It’s a real treat to see these performances and hear these texts, as I think it’s safe to say that we will not get another such chance for quite some time, if at all.
Mel: Tell me about your background – you’re not a stranger to older texts.
John: No, I’m not. I long time ago I did a Master’s Degree in Anglo-Saxon poetry. I’ve mucked around with old texts for a long time.
M: I read on your blog that you discovered one of these plays in a bookstore on Whyte Ave.
J: Yes, at The Bookseller. It’s just two blocks from my house and the owner has a shelf behind the counter where he keeps books that he intends to aim at me when I come in. One of the books that he aimed at me was a set of five Elizabethan comedies and one was a title I’d never seen before, The Merry Devil of Edmonton. I thought it was odd that I’d never heard of it and then I read it and thought, “Why hasn’t anyone produced this?”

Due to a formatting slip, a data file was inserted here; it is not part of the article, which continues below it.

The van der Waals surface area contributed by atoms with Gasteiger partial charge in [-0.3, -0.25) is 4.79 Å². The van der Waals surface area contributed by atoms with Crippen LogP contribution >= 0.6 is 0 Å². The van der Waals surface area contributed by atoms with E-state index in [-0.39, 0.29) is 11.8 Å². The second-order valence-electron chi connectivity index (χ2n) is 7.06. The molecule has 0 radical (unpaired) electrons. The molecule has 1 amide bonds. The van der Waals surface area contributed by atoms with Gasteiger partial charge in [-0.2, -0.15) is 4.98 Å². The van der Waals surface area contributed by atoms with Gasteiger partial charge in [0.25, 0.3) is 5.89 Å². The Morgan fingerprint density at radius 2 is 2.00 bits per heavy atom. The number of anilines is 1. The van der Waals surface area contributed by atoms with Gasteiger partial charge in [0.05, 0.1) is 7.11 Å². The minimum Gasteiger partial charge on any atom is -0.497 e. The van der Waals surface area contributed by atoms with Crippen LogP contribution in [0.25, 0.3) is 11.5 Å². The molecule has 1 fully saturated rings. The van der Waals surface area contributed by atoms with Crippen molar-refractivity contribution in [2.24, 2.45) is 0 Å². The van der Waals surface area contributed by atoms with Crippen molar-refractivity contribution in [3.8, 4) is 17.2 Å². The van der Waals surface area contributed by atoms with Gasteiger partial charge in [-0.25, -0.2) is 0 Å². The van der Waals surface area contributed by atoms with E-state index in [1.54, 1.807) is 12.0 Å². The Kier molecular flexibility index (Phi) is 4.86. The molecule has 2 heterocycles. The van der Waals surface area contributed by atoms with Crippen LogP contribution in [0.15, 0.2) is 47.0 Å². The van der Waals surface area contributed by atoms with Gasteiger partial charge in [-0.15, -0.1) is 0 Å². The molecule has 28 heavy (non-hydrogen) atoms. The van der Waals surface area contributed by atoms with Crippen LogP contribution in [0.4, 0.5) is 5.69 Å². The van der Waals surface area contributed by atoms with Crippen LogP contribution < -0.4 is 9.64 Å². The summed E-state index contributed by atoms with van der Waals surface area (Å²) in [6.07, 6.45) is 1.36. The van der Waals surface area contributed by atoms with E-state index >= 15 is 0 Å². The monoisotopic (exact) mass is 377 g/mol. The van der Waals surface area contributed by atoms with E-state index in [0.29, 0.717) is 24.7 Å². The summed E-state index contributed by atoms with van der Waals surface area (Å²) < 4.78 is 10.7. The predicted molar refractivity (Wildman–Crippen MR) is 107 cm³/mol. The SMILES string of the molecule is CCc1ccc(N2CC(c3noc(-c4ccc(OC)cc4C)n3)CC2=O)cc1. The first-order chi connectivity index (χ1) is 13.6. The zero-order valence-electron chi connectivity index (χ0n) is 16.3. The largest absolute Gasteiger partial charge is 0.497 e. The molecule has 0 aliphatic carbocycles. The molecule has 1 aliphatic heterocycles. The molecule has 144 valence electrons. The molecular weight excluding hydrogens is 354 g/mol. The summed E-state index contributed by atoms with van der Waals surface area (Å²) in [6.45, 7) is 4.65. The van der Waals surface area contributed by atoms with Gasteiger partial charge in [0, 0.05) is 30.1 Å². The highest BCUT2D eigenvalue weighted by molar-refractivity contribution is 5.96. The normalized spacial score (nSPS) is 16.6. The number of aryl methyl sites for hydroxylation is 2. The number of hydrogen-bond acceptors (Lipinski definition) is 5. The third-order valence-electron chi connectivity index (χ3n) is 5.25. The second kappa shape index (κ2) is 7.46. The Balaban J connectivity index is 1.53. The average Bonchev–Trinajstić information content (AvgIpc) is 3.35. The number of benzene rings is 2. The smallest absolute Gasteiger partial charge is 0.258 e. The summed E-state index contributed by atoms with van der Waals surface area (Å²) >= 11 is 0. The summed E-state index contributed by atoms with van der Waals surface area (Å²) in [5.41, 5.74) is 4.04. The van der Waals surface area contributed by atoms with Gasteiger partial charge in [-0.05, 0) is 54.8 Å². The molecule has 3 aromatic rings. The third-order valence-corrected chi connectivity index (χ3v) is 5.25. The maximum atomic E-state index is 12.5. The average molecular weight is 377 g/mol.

From that play, I learned about the other play that I adapted, The Witch of Edmonton, which is a little more known in the larger English-speaking dramatic world, but it’s never been produced here either. I’ve been quietly badgering anyone that would listen for about 10 years, and finally the Malachites listened.
M: These plays seem like a good fit for the Winter Shakespeare Festival because they are Shakespeare-adjacent.